Jorge is a graduate student of International Relations at the University of San Diego. He obtained a B.A. in Economics at the Universidad Autónoma de Madrid in Spain, and he is passionate about data-mining, computer programming, and statistical analysis. Jorge manages the SADO website, and provides technical support to the rest of the team.
Dr. Ami Carpenter
Ami Carpenter is an Assistant Professor at the Joan B. Kroc School of Peace Studies at University of San Diego. She holds a PhD from George Mason University and has taught courses on international, community and organizational conflict prevention and resolution at George Mason University (Arlington, Virginia), National Taurida Vernatsky University (Simferopol, Ukraine), and California State University (Dominguez Hills).
Dr. Topher McDougal
Topher McDougal is Assistant Professor in Economic Development & Peacebuilding at the Kroc School of Peace Studies at the University of San Diego. He is also Research Affiliate at the Centre on Conflict, Development, & Peacebuilding (CCDP) at the Graduate Institute for International & Development Studies, Geneva, Switzerland.
Dr. Jurgen Brauer
Jurgen Brauer (PhD; Economics; U. of Notre Dame; 1989) is Professor of Economics at the Hull College of Business, Georgia Regents University, Augusta, GA, USA, and Visiting Professor in the Department of Economics, Chulalongkorn University, Bangkok, Thailand.
He co-edits the Economics of Peace and Security Journal and has written or co-written numerous books in the fields of peace economics, economic development, and military affairs. In addition to studying the small arms industry, he currently works on a book on economic aspects of genocide and its prevention. He may be reached via Stone Garden Economics
Dr. Daniel Montolio
Daniel Montolio is currently Associate Professor in Economics at the University of Barcelona (Spain) and holds a Ph.D. in Economics from the University of York (UK). He is also researcher at the Barcelona Institute of Economics (Spain). Previously, Dr. Montolio was advisor for the Ministry of Economy and Finance of the Government of Catalonia (Spain).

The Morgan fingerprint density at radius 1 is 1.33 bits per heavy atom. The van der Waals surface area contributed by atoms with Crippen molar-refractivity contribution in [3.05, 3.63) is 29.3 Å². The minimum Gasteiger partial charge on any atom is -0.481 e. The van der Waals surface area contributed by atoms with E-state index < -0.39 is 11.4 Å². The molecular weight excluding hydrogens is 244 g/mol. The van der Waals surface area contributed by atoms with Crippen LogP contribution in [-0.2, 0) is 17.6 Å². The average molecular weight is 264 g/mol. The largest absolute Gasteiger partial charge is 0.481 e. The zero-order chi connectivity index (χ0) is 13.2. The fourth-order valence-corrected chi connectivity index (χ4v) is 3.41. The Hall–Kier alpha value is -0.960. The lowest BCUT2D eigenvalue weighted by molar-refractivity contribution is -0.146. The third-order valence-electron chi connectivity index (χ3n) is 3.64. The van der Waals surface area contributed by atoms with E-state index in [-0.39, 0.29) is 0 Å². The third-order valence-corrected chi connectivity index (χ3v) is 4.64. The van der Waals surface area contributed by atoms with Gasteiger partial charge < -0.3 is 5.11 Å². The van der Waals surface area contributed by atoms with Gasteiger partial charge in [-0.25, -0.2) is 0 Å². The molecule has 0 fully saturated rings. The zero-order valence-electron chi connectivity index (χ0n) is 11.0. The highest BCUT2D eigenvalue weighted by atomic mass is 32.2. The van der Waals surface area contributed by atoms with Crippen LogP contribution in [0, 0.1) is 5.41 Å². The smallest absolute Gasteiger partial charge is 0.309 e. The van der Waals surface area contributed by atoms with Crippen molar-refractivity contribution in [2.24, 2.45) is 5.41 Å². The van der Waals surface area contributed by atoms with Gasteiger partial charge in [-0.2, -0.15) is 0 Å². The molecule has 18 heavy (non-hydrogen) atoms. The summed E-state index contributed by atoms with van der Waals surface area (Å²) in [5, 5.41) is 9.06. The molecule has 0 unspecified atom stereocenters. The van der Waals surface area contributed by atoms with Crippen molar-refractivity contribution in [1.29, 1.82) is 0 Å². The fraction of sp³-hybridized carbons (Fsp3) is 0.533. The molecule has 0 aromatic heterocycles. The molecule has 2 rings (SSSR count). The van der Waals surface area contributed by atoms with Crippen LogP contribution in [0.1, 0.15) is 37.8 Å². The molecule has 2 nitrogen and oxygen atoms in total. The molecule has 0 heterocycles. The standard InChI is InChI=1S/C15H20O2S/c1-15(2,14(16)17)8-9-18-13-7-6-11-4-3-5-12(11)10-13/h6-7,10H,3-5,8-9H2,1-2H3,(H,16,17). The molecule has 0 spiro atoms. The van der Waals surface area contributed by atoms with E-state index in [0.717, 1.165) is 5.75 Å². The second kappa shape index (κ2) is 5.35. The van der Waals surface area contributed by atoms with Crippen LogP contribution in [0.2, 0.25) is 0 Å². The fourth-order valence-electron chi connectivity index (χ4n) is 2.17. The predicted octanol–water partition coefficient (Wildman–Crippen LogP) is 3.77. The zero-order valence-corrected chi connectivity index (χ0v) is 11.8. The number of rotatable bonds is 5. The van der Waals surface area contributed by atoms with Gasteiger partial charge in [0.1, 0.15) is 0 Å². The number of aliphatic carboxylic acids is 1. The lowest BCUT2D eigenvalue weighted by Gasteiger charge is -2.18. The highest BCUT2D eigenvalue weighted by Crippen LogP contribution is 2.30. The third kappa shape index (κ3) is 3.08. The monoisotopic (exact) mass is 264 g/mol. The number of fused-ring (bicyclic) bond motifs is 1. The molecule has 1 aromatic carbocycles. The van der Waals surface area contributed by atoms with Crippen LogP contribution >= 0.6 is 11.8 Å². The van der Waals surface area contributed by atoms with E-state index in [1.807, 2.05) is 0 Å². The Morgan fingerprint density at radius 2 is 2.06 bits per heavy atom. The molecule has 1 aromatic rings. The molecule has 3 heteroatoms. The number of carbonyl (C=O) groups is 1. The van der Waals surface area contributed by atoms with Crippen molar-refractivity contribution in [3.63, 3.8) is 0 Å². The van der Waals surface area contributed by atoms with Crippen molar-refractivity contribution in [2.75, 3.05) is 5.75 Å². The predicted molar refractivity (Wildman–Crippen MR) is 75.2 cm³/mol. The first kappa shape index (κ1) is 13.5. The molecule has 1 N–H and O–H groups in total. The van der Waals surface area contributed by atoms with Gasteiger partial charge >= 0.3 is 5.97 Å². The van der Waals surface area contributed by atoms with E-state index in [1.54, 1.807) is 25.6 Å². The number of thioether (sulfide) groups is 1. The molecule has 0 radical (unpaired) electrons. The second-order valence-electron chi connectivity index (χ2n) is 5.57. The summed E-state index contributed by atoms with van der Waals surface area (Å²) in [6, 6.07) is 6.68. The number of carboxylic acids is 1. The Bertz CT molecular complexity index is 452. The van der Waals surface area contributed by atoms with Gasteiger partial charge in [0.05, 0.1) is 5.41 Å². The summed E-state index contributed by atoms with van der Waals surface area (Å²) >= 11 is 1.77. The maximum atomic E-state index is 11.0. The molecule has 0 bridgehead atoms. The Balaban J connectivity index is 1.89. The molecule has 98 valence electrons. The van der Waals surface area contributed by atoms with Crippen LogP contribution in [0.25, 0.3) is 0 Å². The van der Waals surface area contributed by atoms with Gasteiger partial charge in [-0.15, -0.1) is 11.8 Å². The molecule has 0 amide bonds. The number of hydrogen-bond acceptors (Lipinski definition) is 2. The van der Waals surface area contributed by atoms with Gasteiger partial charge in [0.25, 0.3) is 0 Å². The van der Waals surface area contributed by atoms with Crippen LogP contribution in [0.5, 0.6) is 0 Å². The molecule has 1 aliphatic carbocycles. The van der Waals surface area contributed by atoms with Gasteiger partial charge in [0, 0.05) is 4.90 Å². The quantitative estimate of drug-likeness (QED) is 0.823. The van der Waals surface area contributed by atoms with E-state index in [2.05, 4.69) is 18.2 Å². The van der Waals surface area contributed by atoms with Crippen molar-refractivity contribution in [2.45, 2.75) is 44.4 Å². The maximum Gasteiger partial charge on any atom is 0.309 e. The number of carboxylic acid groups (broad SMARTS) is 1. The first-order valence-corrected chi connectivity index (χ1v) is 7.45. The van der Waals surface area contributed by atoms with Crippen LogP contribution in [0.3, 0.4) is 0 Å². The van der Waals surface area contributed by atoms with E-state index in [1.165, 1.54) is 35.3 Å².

Dr. Robert Muggah
Robert Muggah is Research Director of the Igarapé Institute, oversees research and policy at the SecDev Foundation, and is associated with the International Relations Institute at the Pontifícia Universidade Católica do Rio de Janeiro, the University of Oxford, and the Graduate Institute of International and Development studies in Geneva. He writes extensively on arms control, security, and development and co-founded the Stability Journal.
From Brazil he directs several multi-country projects on new technologies, international cooperation, peace-support operations, transnational organized crime, violence reduction, and humanitarian action in non-war settings across Latin America and the Caribbean and Africa. Working with Google and other partners, he has designed award-winning data visualizations on the arms trade, citizen security, money laundering, cyber-crime, and new forms of policing. Previously, he was research director of the Small Arms Survey (2000-2011).
Dr. David Shirk
Associate professor in the Department of Political Science and International Relations at the University of San Diego, a Global Fellow at the Mexico Institute of the Woodrow Wilson International Center for Scholars, and a visiting professor at the UCSD School of International Relations and Pacific Studies. He conducts research on Mexican politics, U.S.-Mexican relations, and law enforcement and security along the U.S.-Mexican border.
Research Fellow at the Peace Research Institute, Oslo (PRIO), where he works on several areas of research on small arms including the global trade, relationship between availability and armed conflict, and governence. He is co-editor of the 2012 book Small Arms Crime and Conflict.
Marsh's project at PRIO runs the NISAT database, the world's only global database of the small arms trade. A visualization can be found here. The project also undertakes daily global media searches for press articles on small arms which are archived in a library containing over 40.000 documents, some of which are mentioned on the project's Twitter feed.